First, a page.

In P2, delivery partners will be required to identify inactive target participants and recruit and retain a minimum of 20 previously inactive participants on the basis of what has been learnt in HASE training, capacity building and local evidence of demand. Provision will be tailored to participants’ needs. Partners will offer a portfolio of activities at multiple sites. Sport is defined in relation to the European Charter for sport.24 Any sport recognised by Sport England can be provided from traditional games (rugby, football, netball), to fitness, dance and meditative activities, and adapted sports for those with physical or mental disabilities. Funding for P1 and P2 will require the submission of a project budget for equipment, facilities, trained coaching staff and volunteers, publicity and participant transport. Partners receive 50% funding on attending HASE training, submitting a project description and setting up their project for P2 delivery. The remaining 50% funding is awarded on recruitment of 20 previously inactive participants, completion of outcome measures by the target group and delivery of community sport activities for the first 2 months of P2. Partners will deliver weekly sports sessions over a 12-month period. Where projects cannot engage at least 10 regular participants after the first 2 months of delivery, they will be required to change their delivery model to achieve ≥18 regular participants without which projects will not receive full funding.

Community sport delivery group inclusion criteria

Established local community sport delivery groups are recruited during P1 to deliver interventions in P2. Delivery groups (n≥10) are included if they have: (1) a strategic interest in delivering community sport to inactive people and (2) a track record of ≥6 months of delivering community sport.

Targeting participants

HASE community sport for health interventions will be informed by an understanding of the needs and desires of inactive people who are targeted during P1 and recruited during P2 through methods developed in HASE training or already used by deliverers. These will include HASE focus groups, face-to-face presentations, posters, emails, advertisements in local magazines, telephone calls, text messages and taster sessions. HASE sports will be promoted as suitable for previously inactive people. Active participants will be allowed to participate in HASE sports but will not be included in the outcome measurement.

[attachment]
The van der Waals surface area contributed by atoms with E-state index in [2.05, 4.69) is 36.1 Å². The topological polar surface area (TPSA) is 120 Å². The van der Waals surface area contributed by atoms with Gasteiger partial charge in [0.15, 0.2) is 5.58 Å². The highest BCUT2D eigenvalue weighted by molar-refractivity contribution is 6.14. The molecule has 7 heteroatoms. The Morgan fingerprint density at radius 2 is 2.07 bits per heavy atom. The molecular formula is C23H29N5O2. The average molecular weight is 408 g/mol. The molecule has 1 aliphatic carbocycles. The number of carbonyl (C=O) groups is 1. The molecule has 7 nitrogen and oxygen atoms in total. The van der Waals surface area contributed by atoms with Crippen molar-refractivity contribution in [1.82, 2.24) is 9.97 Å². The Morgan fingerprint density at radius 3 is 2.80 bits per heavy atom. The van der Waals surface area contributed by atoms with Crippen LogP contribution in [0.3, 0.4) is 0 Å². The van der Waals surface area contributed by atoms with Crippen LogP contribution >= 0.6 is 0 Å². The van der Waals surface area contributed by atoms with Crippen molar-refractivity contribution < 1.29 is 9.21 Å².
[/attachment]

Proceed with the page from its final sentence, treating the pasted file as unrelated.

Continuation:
The HASE evaluation

The HASE evaluation will consist of three parts: assessment of outcomes, cost/cost-effectiveness analysis and process evaluation. Our reporting will use the standardised nomenclature for describing the irreducible components of interventions.25

Assessment of outcomes

Study design and recruitment

The evaluation of outcomes will employ an interrupted time series design to allow comparison of the community sports intervention with no intervention. The data on outcome measures will be collected at multiple points before and after the community sports intervention delivery.26 ,27 Three time points before (−42, −21, 0 days—immediately before the intervention) and after the intervention (+21,+42,+63 days) will be selected, following the Cochrane recommendations.28 These time points reflect the recent literature showing that individuals’ physical activity intentions are dynamic and fluctuate daily and weekly29 and, therefore, that longer periods of assessment are unlikely to show strong associations between HASE interventions and outcomes. However, since questions are often raised about the long-term maintenance of changes in physical activity29 ,30 a 12-month follow-up survey will be undertaken.

A formal power analysis to determine the sample size was not conducted as the threshold for raising physical activity levels through community sport interventions is not known. HASE sport projects are designed to achieve target numbers of 20 participants each and ensure an overall target number of 300 previously inactive participants in the HASE Programme. The target number was based on the expectations of achieving ‘wider engagement’ with 3225–3950 inactive people in the LBH and evidence from unpublished local reporting by LBH of a 10% retention rate for 12–16 weeks participation in local exercise interventions. ‘Wider engagement’ was defined by LBH as unique contacts with individuals through a community service. This includes promotion of the HASE Programme through contacts made in person and by email, text, mail and telephone and was operated through local community, sport delivery and public health stakeholder networks.